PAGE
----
Batman, Superman, Iron Man, Captain America, Thor, Spider-Man and, thanks to "Guardians of the Galaxy," Peter Quill all have one thing in common -- and we're not talking about big box office hauls.
They're all white.
While Marvel reinvigorated the superhero genre with their expert handling of its properties, diversity has been an issue from Phase One. In the 10 films currently making up the Marvel Cinematic Universe, both women and people of color have been oddly under-utilized.
Thankfully, the studio is looking to fix that problem -- with standalone films for both "Black Panther" and Carol Danvers as "Captain Marvel" were both announced on Tuesday's big Marvel event in Hollywood.
Warner Bros. is also making some headway with their future DC projects, announcing solo films for Wonder Woman and Cyborg in 2017 and 2020, respectively ... while Sony announced a female-led spin-off from the Spider-Man universe for 2017.
But, thanks to Walt Disney Animation's new film "Big Hero 6," change is coming a little earlier than that.
The film -- adapted from an obscure Marvel property -- is heavily influenced by Japanese culture, with an Asian-American lead named Hiro Hamada. His gang of superfriends includes one African American character and, not one, but two women -- one of whom is Asian as well.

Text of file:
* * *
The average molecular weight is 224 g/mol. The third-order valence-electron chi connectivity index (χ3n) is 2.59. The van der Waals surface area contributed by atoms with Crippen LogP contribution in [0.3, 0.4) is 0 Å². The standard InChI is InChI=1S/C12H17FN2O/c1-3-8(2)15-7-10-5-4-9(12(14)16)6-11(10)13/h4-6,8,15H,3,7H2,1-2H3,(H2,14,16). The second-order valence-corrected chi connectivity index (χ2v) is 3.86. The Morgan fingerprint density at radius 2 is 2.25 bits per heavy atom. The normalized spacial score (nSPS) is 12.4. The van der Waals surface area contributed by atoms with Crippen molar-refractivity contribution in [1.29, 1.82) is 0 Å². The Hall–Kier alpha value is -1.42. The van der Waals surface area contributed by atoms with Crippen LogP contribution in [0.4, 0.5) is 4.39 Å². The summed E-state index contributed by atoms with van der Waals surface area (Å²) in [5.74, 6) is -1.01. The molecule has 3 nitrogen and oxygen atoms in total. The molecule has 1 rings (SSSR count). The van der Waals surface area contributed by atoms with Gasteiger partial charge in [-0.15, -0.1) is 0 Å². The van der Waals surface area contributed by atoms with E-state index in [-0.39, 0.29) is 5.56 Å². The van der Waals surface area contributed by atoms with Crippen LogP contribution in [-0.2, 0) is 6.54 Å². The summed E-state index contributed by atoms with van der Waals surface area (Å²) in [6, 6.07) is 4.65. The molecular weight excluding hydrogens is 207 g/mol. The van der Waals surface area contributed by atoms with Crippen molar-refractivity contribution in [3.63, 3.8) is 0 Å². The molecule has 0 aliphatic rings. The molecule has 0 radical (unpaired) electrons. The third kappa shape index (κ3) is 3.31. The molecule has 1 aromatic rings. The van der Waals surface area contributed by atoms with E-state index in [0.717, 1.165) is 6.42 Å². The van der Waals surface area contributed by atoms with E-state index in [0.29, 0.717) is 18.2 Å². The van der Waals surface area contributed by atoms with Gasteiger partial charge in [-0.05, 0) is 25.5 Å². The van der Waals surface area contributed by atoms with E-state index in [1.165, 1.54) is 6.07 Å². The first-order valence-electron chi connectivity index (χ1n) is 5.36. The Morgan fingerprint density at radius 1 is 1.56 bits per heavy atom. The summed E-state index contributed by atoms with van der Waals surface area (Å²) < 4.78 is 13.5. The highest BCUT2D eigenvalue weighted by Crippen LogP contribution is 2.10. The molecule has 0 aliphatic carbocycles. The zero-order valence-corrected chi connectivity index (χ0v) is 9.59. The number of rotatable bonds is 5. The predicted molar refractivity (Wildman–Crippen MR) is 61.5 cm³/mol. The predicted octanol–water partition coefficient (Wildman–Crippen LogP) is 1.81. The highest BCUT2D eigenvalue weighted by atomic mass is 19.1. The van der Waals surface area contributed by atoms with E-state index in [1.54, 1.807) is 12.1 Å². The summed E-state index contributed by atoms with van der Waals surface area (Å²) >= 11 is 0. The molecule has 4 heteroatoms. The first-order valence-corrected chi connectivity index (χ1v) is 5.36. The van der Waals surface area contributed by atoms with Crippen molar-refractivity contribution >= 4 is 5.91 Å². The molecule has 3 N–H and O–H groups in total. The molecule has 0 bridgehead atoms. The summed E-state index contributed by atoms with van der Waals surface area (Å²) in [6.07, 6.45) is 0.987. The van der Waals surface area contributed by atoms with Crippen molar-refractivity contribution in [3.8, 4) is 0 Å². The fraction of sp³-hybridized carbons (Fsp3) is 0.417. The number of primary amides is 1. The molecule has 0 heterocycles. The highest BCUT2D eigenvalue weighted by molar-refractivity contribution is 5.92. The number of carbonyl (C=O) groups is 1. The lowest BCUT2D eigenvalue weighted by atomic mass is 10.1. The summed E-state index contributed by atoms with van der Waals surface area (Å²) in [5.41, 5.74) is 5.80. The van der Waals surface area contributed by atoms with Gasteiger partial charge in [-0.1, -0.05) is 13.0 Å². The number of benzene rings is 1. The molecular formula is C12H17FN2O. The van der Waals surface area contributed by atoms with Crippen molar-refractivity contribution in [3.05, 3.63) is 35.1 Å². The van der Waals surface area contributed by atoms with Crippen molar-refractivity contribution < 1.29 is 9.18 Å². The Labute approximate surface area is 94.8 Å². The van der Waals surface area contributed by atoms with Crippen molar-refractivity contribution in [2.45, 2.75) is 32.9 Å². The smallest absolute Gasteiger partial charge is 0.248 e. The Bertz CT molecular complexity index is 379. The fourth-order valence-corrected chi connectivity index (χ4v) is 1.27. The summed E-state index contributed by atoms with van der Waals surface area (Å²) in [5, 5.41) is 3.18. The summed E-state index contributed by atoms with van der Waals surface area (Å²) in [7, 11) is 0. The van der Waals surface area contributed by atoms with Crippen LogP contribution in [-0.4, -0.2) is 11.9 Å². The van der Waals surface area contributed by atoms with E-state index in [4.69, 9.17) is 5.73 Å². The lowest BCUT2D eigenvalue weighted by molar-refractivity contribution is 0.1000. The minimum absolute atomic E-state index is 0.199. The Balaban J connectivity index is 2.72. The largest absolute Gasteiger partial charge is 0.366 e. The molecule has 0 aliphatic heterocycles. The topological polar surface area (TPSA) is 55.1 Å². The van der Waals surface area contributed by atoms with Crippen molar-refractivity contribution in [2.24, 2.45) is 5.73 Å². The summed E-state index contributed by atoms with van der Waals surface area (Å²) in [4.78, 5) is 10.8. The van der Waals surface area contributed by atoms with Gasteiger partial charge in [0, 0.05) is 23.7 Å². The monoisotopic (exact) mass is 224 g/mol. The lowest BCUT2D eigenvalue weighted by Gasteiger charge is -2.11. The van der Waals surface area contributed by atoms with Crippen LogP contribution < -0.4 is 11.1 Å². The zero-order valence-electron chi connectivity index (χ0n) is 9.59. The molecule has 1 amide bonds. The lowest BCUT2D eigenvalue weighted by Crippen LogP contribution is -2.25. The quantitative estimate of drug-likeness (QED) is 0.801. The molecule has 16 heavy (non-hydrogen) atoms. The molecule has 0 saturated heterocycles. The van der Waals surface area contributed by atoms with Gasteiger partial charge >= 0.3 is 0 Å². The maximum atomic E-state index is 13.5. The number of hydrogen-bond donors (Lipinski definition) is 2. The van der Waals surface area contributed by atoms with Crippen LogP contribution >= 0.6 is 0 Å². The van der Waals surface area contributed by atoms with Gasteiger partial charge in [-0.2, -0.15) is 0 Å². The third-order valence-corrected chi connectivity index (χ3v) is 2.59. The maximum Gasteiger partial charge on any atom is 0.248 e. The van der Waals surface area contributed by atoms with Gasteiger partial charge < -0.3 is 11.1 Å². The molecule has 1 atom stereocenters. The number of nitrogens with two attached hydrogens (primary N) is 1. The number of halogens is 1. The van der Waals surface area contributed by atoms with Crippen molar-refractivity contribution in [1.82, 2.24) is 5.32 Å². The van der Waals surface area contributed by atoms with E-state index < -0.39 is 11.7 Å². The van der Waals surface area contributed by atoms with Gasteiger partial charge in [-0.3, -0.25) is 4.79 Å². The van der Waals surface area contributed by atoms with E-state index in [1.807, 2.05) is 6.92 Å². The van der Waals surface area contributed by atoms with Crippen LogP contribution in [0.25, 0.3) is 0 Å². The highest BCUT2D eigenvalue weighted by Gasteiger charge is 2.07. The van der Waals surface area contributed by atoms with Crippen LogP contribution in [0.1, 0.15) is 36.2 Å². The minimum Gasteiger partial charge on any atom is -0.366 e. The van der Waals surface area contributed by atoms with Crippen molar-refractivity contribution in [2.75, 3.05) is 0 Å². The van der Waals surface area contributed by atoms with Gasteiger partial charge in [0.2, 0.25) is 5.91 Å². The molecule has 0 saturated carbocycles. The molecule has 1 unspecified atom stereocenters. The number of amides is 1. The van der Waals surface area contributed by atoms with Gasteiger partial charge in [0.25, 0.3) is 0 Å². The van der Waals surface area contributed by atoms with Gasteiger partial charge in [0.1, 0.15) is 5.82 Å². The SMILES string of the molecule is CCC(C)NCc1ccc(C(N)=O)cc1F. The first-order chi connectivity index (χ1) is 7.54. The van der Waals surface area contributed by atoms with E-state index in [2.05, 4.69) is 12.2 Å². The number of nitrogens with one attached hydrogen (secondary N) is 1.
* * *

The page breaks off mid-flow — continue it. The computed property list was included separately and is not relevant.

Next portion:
It's refreshing, even if it is something that we really shouldn't have to point out in 2014.
"The fact that it is a conversation and that it's a positive conversation, just shows the progress," Damon Wayans Jr. (who plays Wasabi) tells toofab's Brian Particelli. "The fact that this movie is being done and it's gonna be seen by so many people and it's going to influence -- especially if it's a hit -- it's going to influence more studios to make movies like this. I think it's definitely breaking boundaries."
"Being Asian American, there's only so many roles that we can go out on," adds Hiro himself, Ryan Potter. "For the longest time, we were being typecast and now this film, they don't make big deal about it in the film, but that's why it is such a big deal. If the United States is the melting pot of the world and if there's such diversity here, you have to have the media here to represent that. This film definitely represents what the United States looks like and what it's gonna look like."
The two female characters, GoGo and Honey Lemon, hold their own as well ... without being reduced to a love interest or falling prey to the so-called Trinity Syndrome.
"I feel that little girls will identify with one or another," says Genesis Rodriguez, who voices Honey, of both characters. "I hope we instill the same thing, which is they're superheroes because they're brilliant. They applied themselves in school and want to be the best they can. I hope girls think they can become superheroes that way too, to not be afraid to be smart."
Take all this diversity, throw in an adorable inflatable robot named BAYMAX and mix in some awe-inducing action sequences and you've got the superhero movie we all deserve.